WORDINESS As long as there are no new grammar errors introduced, the shortest answer choice is often correct. Redundancy is a type of wordiness where the same thing is said twice such as happy and joyful. Keep it simple, to the point, and dont repeat yourself. PARALLEL STRUCTURE When you join two or more ideasin the form of words, phrases, or even clausesin a sentence (usually with the help of a conjunction), the ideas you connect must be parallel. In other words, the grammatical structure of each one

must be the same. PRONOUNS The most common error associated with pronouns is pronoun-antecedent agreement. The antecedent is the word the pronoun is replacing. A pronoun must have a clear antecedent in the sentence; the lack of an antecedent is itself an error. The antecedent may often be present, but will disagree with the pronoun in number. A less common error is the ambiguous pronoun in which a pronoun could represent more than one noun. For example, The president and his adviser spoke for hours before he reached a decision. The pronoun he could be referring to the president or the adviser, so it is incorrect.

Answer: C. They are Kayaks is the antecedent, so we need a plural pronoun. Not D because which creates a dependent clause and usually comes after a comma, not a period.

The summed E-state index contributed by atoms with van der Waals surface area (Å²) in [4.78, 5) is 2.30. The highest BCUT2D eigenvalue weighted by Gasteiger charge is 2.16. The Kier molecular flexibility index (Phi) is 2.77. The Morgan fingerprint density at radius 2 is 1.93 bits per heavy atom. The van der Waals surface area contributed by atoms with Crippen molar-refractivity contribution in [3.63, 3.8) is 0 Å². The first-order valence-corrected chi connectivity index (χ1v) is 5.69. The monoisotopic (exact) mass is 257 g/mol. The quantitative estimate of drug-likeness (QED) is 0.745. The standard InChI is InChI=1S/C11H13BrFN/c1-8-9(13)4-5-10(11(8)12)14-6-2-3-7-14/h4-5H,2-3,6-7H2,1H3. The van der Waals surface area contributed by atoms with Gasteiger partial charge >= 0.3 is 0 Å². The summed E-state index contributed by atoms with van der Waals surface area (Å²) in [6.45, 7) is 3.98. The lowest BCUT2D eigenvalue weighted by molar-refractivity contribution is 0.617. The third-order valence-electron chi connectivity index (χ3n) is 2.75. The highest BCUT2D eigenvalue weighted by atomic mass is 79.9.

MODIFIERS Modifiers are words and phrases that describe nouns. Adverbs can only modify verbs, while adjectives modify nouns. Be on the lookout for suspicious adverb-noun and adjective-verb pairings. Also be aware that many sentences will begin with a modifying phrase and a comma. The subject after the comma must be the person or thing doing the action of the modifying phrase. Wrong: Though exhausted, it would be several hours before Zoe got home. Right: Though exhausted, Zoe wouldnt get to go home for several hours. WORD CHOICE You want to pay attention to transition words and phrases to make sure they

reflect the authors purpose. Transitions can demonstrate continuation, contrast, or cause-and-effect. In addition, the ACT may try to fool you by using words that sounds similar to the intended words, but does not make sense in context (for example, replacing could have with could of). Its important not to rush on the ACT. I recommend going over this list of commonly confused words: http://blog.prepscholar.com/act-english-word-choice-and-diction-errors ORGANIZATION The ACT English section will ask you to determine the order and focus of

sentences or paragraphs. You will also be asked about adding, revising, or deleting sentences as well as how a sentence fits with the purpose, audience, and focus of a paragraph or the essay as a whole. This video goes over and gives some tips on the organization/order/structure questions: https:// www.sophia.org/tutorials/organization-on-the-act-english-test?playlist=act-engli sh-videos READING TIPS

The attached blog is entitled How to Get a 36 on the ACT Reading. While Im not sure a perfect 36 is assured after reading it, it does a great job of summing up the tips for this section. http:// blog.prepscholar.com/how-to-get-36-on-act-reading-11-strategies-from-a-perf ect-scorer